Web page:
News publications and other organizations are encouraged to reuse Direct Relief-published content for free under a Creative Commons License (Attribution-Non-Commercial-No Derivatives 4.0 International), given the republisher complies with the requirements identified below.

When republishing:

  • Include a byline with the reporter’s name and Direct Relief in the following format: "Author Name, Direct Relief." If attribution in that format is not possible, include the following language at the top of the story: "This story was originally published by Direct Relief."
  • If publishing online, please link to the original URL of the story.
  • Maintain any tagline at the bottom of the story.
  • With Direct Relief's permission, news publications can make changes such as localizing the content for a particular area, using a different headline, or shortening story text. To confirm edits are acceptable, please check with Direct Relief by clicking this link.
  • If new content is added to the original story — for example, a comment from a local official — a note with language to the effect of the following must be included: "Additional reporting by [reporter and organization]."
  • If republished stories are shared on social media, Direct Relief appreciates being tagged in the posts:
    • Twitter (@DirectRelief)
    • Facebook (@DirectRelief)
    • Instagram (@DirectRelief)

Republishing Images:

Unless stated otherwise, images shot by Direct Relief may be republished for non-commercial purposes with proper attribution, given the republisher complies with the requirements identified below.

  • Maintain correct caption information.
  • Credit the photographer and Direct Relief in the caption. For example: "First and Last Name / Direct Relief."
  • Do not digitally alter images.

Direct Relief often contracts with freelance photographers who usually, but not always, allow their work to be published by Direct Relief’s media partners. Contact Direct Relief for permission to use images in which Direct Relief is not credited in the caption by clicking here.

Other Requirements:

  • Do not state or imply that donations to any third-party organization support Direct Relief's work.
  • Republishers may not sell Direct Relief's content.
  • Direct Relief's work is prohibited from populating web pages designed to improve rankings on search engines or solely to gain revenue from network-based advertisements.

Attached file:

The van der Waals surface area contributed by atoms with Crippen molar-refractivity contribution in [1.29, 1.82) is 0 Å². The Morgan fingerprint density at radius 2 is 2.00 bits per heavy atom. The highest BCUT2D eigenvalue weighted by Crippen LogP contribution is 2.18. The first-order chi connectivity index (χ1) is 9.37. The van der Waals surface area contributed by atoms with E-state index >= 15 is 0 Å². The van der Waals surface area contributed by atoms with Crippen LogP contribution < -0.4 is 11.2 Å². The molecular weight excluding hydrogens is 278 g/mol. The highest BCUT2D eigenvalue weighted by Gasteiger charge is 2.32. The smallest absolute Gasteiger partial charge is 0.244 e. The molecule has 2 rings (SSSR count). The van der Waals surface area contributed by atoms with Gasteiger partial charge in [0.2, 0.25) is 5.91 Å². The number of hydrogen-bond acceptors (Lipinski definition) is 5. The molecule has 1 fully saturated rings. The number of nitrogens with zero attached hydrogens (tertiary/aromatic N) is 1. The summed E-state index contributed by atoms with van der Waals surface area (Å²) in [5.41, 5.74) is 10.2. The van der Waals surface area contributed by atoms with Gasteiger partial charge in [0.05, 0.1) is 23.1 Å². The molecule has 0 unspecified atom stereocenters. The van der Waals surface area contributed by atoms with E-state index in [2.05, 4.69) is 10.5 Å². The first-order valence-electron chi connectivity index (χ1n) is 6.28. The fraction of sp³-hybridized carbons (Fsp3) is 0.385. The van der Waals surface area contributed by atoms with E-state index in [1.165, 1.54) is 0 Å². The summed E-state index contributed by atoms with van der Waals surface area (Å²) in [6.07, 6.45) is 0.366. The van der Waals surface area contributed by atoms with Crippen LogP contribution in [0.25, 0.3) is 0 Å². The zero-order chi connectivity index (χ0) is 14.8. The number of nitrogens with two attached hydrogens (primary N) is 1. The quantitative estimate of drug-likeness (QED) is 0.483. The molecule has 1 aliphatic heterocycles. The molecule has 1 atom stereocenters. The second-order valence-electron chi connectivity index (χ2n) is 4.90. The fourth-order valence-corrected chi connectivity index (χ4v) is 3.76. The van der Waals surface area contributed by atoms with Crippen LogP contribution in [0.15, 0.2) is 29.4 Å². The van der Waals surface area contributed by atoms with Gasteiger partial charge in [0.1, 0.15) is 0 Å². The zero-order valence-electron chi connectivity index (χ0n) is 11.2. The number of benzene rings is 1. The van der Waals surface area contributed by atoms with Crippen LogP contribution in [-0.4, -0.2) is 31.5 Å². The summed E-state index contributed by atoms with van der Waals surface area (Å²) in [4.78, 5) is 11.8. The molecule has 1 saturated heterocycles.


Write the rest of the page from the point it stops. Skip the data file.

• Advance permission is required to translate Direct Relief's stories into a language different from the original language of publication. To inquire, contact us here.
  • If Direct Relief requests a change to or removal of republished Direct Relief content from a site or on-air, the republisher must comply.

For any additional questions about republishing Direct Relief content, please email the team here.

Responding to the Southern Oregon Wildfires



In response to the major wildfires burning across southwest Oregon, Direct Relief’s Emergency Response Team has reached out to its health center network in the area and has sent overnight a shipment of urgent supplies to help people suffering from smoke-related symptoms.

Staff at Siskiyou Community Health Center, a Direct Relief partner with three sites in both Grants Pass and Cave Junction, in southern Oregon near the California border, said that air quality conditions are so poor that people are wearing masks indoors. Diane Banta, a health center staff member, reported an increase in patient visits, with many coming in with health complaints as a result of the poor air quality.

According to the Oregon Smoke blog maintained by government response agencies, Wednesday’s air quality was some of the worst yet, with health concerns hitting hazardous levels. The entire population in the area is likely to be affected by the poor air quality and local officials are recommending people remain indoors.

Because of the urgent need, Direct Relief sent more than one thousand N-95 particulate respirator face masks to Siskiyou and is preparing a more comprehensive shipment of medicines and supplies to further support the health center.

Direct Relief has a ready-to-ship stock of masks, inhalers, nebulizers and other items used to treat patients suffering from respiratory problems related to the fire and smoke.

During wildfires, the care offered by health centers and clinics such becomes critical. Wildfires pose serious health risks beyond the flames themselves.

The smoke contains particulate matter that can hurt the eyes, irritate the respiratory system, and worsen chronic heart and lung conditions, especially in children. Additionally, any rapid, mass evacuation raises general health risks for evacuees, particularly those who require medications to manage chronic conditions, like asthma and diabetes. These treatments are often forgotten when people rush to flee their homes in an emergency.

Direct Relief continues to monitor the situation and is prepared to support ongoing efforts to care for patients affected by the fires.

Siskiyou Community Health Center serves an estimated 11,000 patients annually. Direct Relief has worked with them for four years, providing medicines and supplies needed to treat people in need on an ongoing basis.

*The live, interactive map above shows Direct Relief health center partners (orange) in relation to the fires burning in Oregon.

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